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12.5.12: An Author’s Journey: Some Inspirations & Influences in Crafting The Codex Lacrimae, Part 4.1 (Charting A New Course for Epic Fantasy: Bringing the Genre into the Middle Ages!)

When I began working on The Artifacts of Destiny, I was governed mainly by a few strong desires for the story.

First, I wanted to write epic fantasy, but in a completely original way; I had no interest in imitating what Tolkien and Lewis had so successfully done, and actually wanted to continue re-reading their works without feeling as if there were any direct parallels between their creations and mine.  I wanted to write a story that would captivate me as a reader, then hope that others might share my interest with tale.

Cathedral Basilica, St. Denis (Paris)[Photo: B. Johnson, 2001; Wikipedia Commons]

Cathedral Basilica, St. Denis (Paris)
[Photo: B. Johnson, 2001; Wikipedia Commons]

Second, I wanted the framework of the story to be bound completely to medieval European history as I understood it, with a different approach to the Scandinavian folklore & Norse myths than that which lay behind Tolkien & Lewis’s creations of Middle Earth and Narnia.  Where they had used the Middle Ages as a springboard into high fantasy, I would bring epic fantasy into medieval civilization, and then see what happened!

Moreover, if my story really was to canvass all of Europe and the Mediterranean Basin, I was determined to take the readers & myself on a journey that would do justice to those regions and peoples as they existed in the period that interested me the most, the High Middle Ages (c. 1100 – 1300).

Camelot, Gustave Doré

Camelot, Gustave Doré

Within that two hundred years, I also wanted to make sure that I wasn’t falling into the trap Michael Moorcock warned about in his critique of epic fantasy, that of promoting an idealized Europe which never really existed (as the Gothic fantasists of the 19th century had done).

Galdhøpiggen, Norway (from Fannaråki)

Galdhøpiggen, Norway (from Fannaråki)

Scandinavia wasn’t Greece, nor were Sicily and Spain the Holy Land of the Crusades.  Each area had a completely different history, cultural experience, and societal make-up, and while they share many great commonalities that make them part of what’s called the Western Tradition, I wanted each of those medieval places to “ring true” with the reader when I described them.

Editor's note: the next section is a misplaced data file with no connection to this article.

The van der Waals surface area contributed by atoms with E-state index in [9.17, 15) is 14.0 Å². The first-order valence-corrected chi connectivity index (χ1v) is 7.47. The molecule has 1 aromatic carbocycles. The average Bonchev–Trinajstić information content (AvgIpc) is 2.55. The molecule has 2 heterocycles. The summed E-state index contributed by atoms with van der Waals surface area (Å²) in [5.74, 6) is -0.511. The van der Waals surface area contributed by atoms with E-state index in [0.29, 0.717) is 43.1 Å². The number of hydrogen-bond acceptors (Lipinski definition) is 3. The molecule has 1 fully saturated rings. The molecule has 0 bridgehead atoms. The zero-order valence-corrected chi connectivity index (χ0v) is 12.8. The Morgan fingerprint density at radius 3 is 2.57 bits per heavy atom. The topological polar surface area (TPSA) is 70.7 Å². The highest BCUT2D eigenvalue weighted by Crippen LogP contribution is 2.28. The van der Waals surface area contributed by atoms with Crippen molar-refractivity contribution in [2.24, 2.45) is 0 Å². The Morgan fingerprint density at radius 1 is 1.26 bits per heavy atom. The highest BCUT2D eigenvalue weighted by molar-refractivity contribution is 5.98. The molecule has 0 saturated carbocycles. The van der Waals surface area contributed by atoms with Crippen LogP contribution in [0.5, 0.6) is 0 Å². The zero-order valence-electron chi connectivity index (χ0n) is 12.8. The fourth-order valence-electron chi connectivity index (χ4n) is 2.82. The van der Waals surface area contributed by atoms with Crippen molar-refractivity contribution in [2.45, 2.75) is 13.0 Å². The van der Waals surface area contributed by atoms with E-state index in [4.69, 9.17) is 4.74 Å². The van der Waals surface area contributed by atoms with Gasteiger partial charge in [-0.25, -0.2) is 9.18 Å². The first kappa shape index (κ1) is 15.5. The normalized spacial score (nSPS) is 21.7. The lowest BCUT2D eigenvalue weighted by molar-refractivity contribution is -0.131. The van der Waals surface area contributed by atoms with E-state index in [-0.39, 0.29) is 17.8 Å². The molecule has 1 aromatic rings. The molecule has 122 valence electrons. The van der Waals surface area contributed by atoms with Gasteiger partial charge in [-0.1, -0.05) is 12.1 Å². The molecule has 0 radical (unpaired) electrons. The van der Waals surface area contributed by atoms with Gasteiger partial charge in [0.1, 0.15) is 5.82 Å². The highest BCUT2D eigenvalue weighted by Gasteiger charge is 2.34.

Ken Follett, The Pillars of the Earth

Ken Follett, The Pillars of the Earth

Jordan, The Eye of the World

Jordan, The Eye of the World

How would I do that?  Some authors have become medievalists (see Judith Tarr & her Avaryan Chronicles and Alamut series), or, as with Robert Jordan and Ken Follett, some history buffs have succeeded wonderfully in evoking a blend of Eastern & medieval themes (Asian & Buddhist with Jordan’s The Wheel of Time epic fantasy) and High Middle Ages milieus (Ken Follett’s Pillars of the Earth and World without End  books).

T.H. White, The Once & Future King

T.H. White, The Once & Future King

Stephen R. Lawhead, Taliesin (Book 1, Pendragon Cycle)

Stephen R. Lawhead, Taliesin (Book 1, Pendragon Cycle)

There are also plenty of non-historian fantasy authors who have written excellent fantasy stories & series that remain true to many aspects of medieval civilization.  Just to start, see Stephen R. Lawhead (The Pendragon Cycle), T.H. White (The Once and Future King), Marion Zimmer Bradley (The Mists of Avalon), and Katherine Kurtz (Deryni novels).

Katherine Kurtz, Deryni Rising

Katherine Kurtz, Deryni Rising

But, while one certainly doesn’t have to become a medievalist to convincingly evoke the Middle Ages in an epic fantasy story, depending on the kind of story you’re writing, it can certainly help!  For the tale I had in mind, if I really wanted to try and represent the totality of that eight-hundred years’ distant culture, Tolkien and Lewis had shown me the path that really intrigued me:  medieval studies.

Bradley, The Mists of Avalon

Bradley, The Mists of Avalon

Of course, their interests (Anglo-Saxon studies for Tolkien, & Medieval Literature for Lewis) were more on the literary side than the “Crusades & Church History” course-of-studies & training that I ultimately took, but those Oxford dons’ examples really made in impression on me when I was figuring out what I wanted to do with my life.

If I could become a historian, research & teach teaching during the day, then I could work on my novels at night.  What a fantastic way to blend my professional and personal interests!

However, the journey was daunting: to make a living, I’d have to become a medieval historian on the field’s own terms, then try to incorporate what I learned into a fantasy setting for my novels.

Next time: Keeping it Literary while Getting to the Medieval History & Epic Fantasy!

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